WD talks about its affected Red-series SMR HDDs, provides changes and support

WD finally addressed the issue specific to NAS-specific Red series SMR HDDs.  As reported earlier, WD switched to CMR (conventional magnetic recording) with the second variation of the Red series NAS HDDs. Despite this issue only affecting the CMR-based HDDs, some company personnel said this is not a problem and affected users should just talk to customer care. The lack of information and communication brought heavy criticism and outrage. The lack of information in its detailed specification didn’t add fuel to the fire. The only way they could have found the change of recording technology was through NAS’ diagnostic tool.

Pros and Cons of SMR

SMR gave the ability to HDD makers or increasing storage capacity. But it came at a cost of decreasing speed on a certain workload. For those who use mechanical hard drives for storage, this is not a problem. It mattered to the SMR HDDs based WD Red owners as it threw random errors rebuilding its RAID arrays and ZFS formatting., NAS users believed the slower random write speed affected these specific workloads, stoping the NAS from completing these tasks, making it unusable. WD claimed otherwise.

Western Digital’s newer response

All is not that bad thanks to the official response with the required acknowledgement, details, changes and information. The company said:

The past week has been eventful, to say the least. As a team, it was important that we listened carefully and understood your feedback about our WD Red NAS drives, specifically how we communicated which recording technologies are used. Your concerns were heard loud and clear. Here is that list of our client internal HDDs available through the channel:

CMR/ SMR specific mechanical HDDs
WD Red WD Red Pro WD Blue WD Black WD Purple
3.5″ 1TB or below CMR CMR CMR CMR CMR
8TB and above CMR CMR CMR
2.5″ 500GB or below CMR CMR

WD Red with SMR USED EFAX  lettering in its model number, while the CMR version used the EFRX lettering. The EFRX is discontinued. But WD is still adamant that SMR is not the reason for this issue, even though the affected users have the EFAX models. Western Digital provided reasons behind its stance :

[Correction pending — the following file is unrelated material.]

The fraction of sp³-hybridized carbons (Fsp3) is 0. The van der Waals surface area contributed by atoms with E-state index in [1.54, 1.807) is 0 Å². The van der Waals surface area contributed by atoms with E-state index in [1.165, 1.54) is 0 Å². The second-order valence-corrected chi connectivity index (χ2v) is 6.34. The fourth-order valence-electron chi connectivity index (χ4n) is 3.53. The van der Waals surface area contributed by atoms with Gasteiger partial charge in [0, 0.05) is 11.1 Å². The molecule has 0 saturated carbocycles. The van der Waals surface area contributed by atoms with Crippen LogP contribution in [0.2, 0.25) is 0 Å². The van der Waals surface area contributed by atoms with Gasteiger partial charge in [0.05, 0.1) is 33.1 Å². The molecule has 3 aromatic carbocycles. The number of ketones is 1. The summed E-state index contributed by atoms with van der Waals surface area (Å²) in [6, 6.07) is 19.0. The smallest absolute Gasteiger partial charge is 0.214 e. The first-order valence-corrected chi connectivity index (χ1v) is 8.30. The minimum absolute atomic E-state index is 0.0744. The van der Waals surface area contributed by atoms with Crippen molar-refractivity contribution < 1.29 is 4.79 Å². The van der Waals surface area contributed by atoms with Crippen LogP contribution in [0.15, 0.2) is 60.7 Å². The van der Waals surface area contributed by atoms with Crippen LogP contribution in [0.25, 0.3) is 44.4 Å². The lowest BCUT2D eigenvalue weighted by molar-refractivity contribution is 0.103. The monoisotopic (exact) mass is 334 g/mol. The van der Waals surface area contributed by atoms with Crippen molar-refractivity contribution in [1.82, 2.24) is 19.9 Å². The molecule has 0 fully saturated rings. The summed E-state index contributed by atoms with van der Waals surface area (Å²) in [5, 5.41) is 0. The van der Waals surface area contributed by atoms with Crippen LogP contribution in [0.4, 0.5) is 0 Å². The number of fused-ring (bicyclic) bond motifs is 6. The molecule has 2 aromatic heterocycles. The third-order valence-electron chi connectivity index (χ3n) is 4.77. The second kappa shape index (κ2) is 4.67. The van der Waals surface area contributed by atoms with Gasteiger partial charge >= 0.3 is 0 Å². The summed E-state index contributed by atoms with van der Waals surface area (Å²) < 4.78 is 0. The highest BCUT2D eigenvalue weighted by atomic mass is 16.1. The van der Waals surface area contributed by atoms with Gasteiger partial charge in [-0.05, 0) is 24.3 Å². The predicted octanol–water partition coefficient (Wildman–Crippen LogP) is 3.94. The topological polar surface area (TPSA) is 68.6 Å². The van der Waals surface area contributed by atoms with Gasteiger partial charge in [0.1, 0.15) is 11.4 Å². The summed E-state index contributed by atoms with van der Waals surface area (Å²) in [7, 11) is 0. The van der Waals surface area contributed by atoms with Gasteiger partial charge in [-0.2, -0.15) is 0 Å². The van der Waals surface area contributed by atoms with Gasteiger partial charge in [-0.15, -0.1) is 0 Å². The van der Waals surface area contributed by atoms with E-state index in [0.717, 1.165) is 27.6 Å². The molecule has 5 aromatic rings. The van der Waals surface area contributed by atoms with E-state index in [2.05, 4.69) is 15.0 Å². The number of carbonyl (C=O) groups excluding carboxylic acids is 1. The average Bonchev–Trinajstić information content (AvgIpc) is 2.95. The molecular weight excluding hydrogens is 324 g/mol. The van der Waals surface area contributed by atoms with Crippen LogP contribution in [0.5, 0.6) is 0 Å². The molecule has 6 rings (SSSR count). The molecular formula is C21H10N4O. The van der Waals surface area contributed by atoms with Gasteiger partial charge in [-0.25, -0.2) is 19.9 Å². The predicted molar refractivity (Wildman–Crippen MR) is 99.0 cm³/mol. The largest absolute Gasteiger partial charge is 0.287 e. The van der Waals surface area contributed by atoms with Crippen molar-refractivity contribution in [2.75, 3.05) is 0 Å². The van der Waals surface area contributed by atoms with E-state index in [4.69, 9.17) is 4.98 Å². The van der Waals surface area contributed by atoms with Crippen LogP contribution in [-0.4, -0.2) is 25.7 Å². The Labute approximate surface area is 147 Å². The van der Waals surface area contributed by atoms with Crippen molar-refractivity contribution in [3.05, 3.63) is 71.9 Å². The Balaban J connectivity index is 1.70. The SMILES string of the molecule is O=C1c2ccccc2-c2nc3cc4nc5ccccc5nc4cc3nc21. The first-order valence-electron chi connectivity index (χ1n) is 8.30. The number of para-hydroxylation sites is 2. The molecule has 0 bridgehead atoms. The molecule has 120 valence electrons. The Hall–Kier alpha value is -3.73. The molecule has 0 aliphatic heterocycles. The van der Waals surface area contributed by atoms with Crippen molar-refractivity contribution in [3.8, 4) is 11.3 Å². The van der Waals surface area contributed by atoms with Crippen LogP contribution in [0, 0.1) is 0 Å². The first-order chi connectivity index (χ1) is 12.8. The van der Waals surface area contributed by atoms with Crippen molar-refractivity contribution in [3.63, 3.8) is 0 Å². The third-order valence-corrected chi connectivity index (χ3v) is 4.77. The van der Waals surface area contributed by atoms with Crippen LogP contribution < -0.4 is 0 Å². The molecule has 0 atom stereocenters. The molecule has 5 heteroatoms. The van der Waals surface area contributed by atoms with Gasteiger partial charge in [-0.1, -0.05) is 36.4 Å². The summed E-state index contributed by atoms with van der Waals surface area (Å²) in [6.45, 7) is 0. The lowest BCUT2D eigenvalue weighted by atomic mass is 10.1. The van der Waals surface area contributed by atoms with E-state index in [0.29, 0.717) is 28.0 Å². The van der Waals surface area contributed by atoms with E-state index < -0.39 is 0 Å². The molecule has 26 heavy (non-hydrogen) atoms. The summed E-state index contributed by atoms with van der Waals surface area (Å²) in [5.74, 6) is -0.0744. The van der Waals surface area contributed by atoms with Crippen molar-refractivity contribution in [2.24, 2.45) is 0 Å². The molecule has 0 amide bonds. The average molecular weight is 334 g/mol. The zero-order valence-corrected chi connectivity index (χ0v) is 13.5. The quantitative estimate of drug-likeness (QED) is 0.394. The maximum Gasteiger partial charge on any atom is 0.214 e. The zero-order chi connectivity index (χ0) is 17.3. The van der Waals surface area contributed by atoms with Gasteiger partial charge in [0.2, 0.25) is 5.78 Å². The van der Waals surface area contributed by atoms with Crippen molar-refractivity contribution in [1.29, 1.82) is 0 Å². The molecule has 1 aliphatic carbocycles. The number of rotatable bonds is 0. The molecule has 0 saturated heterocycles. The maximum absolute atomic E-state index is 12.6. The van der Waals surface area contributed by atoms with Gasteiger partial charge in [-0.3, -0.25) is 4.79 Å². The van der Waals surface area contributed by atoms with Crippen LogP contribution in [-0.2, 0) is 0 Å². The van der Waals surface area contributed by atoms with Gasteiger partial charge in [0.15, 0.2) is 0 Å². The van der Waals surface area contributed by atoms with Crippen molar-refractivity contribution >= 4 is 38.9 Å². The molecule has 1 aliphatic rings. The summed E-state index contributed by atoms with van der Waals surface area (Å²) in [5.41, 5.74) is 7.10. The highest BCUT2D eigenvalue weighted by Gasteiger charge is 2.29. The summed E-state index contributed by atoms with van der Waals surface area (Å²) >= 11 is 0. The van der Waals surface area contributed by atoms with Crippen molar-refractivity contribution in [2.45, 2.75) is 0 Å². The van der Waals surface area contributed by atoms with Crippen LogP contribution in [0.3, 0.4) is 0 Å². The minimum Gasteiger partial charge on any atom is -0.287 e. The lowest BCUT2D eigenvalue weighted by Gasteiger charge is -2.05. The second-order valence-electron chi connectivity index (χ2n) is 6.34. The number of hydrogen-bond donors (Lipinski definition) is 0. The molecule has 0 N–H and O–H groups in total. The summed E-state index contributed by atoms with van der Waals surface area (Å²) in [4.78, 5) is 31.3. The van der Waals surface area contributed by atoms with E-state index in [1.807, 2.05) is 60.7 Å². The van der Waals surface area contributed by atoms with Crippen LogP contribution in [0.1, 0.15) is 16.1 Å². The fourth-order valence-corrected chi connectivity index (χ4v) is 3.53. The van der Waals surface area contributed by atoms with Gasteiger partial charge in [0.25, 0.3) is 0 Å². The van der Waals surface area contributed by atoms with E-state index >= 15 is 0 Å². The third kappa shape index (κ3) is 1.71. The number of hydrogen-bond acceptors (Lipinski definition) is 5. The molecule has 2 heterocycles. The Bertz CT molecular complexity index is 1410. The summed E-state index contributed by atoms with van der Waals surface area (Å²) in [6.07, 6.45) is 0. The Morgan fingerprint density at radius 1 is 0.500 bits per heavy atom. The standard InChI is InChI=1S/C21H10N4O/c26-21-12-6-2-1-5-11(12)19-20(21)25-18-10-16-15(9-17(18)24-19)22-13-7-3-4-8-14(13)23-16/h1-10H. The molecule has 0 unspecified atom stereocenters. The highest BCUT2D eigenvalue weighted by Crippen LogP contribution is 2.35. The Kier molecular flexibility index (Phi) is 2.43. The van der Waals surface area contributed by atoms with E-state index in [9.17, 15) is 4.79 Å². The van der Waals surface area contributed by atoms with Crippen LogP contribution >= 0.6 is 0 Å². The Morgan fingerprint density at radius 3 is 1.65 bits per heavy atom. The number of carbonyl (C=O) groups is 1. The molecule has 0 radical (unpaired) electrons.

DMSMR is designed to manage intelligent data placement within the drive, rather than relying on the host, thus enabling a seamless integration for end-users. The data intensity of typical small business/home NAS workloads is intermittent, leaving sufficient idle time for DMSMR drives to perform background data management tasks as needed and continue an optimal performance experience for users.

WD Red HDDs have for many years reliably powered home and small business NAS systems around the world and have been consistently validated by major NAS manufacturers. Having built this reputation, we understand that, at times, our drives may be used in system workloads far exceeding their intended uses. Additionally, some of you have recently shared that in certain, more data-intensive, continuous read/write use cases, the WD Red HDD-powered NAS systems are not performing as you would expect.

Acknowledgement and necessary changes

On the bright side, the company made changes to its marketing literature. Meanwhile, it asked affected users to customer care about the issue. WD recommends people to consider Red Pro and Gold for more intensive workloads. WD didn’t say if the affected users exceeded WD Red’s intended workload or operated beyond its intended storage capacity within the NAS Array. Alas, it requires WD to narrow down by addressing issues on a case-to-case basis.

WD’s plan of action?

It is not sure how would WD address the problem with affected users. From our perspective, it may not sound different from the initial response. But an official acknowledgement is a step that’s needed from WD. Time will tell if they will release a new firmware for the affected NAS HDDs. Its also not sure if WD will have another variant with the issue fixed. We’ll just have to wait for people to go to that process and write their findings on Reddit.

Source: WD Blog

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